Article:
By: C. Kerr December 28, 2014
Toronto, Ontario - In light of Pope Francis' scathing denunciation of the sins of the curia, seminarian Rob Bertrand doesn't know what to do with the Italian Rosetta Stone software he keeps carefully hidden in his closet in the seminary.
"It's too late to re-gift it."
Bertrand had been disciplining himself to spend an hour every Saturday morning learning the Church's sacred language. Although only in his first year of priestly formation, he imagined that by the time of his ordination he would be fluent enough "to be useful to Holy Mother Church in whatever way she deemed necessary," he said.
"I got the idea for this after seeing priest after priest with one of these bright yellow boxes on their rectory bookshelves, and some of the older cassock-wearing seminarians with them too. Mind you, they never liked to talk about why they decided to learn Italian, though. I guess they were being humble: they didn't want anyone to know about the extra service they were willing to provide for the Church."
Now Bertrand doesn't know what he is going to do Saturday mornings.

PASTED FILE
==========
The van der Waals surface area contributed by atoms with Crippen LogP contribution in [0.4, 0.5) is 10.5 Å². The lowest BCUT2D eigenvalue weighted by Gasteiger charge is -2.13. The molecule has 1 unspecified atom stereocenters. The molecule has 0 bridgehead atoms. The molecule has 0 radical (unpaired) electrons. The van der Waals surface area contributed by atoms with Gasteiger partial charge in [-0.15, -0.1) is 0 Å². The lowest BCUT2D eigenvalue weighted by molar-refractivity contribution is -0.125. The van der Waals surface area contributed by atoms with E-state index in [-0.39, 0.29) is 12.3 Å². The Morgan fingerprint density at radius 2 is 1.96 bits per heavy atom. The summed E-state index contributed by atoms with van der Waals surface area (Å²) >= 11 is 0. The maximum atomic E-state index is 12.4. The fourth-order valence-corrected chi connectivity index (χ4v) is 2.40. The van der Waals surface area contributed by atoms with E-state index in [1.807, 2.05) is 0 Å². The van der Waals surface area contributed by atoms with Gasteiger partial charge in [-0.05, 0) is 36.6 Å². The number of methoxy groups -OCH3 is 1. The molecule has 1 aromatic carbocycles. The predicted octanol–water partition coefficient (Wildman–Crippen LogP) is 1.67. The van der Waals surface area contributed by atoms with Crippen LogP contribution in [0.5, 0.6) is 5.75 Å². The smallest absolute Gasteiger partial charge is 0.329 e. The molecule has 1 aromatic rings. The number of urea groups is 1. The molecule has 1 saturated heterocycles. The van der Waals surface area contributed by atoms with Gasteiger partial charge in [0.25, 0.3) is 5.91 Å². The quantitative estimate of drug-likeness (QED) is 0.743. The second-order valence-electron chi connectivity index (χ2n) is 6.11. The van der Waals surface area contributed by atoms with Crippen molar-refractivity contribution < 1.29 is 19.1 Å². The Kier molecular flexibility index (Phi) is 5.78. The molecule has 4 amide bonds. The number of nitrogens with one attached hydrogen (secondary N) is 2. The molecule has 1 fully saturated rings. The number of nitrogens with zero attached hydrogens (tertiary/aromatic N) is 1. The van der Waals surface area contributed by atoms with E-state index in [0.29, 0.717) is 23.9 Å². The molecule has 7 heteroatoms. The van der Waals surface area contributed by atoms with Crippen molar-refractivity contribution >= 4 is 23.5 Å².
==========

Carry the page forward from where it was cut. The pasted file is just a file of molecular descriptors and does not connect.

"The Holy Father has made it clear that he doesn't want us there, and so there's no reason now to continue on with this. So far I have learned eight different Italian phrases. I suppose they will come in handy at some point."
When asked by SCCB about what this means for the future of priestly ministry in his home diocese, he said, "I might pick up a book on annulments since I think we will be seeing a lot more of them."
But Bertrand still wonders how things will continue to function in Rome now with all those suddenly-empty rooms in the Vatican. "Will they turn them into hostels for pilgrims or more showers for homeless Italians?"
When he asked one of his seminary professors about all of this, the priest, Fr. Gerald Blanc, said, "I think you will find that the Church will not lack new priests from around the world who still inexplicably somehow know Italian."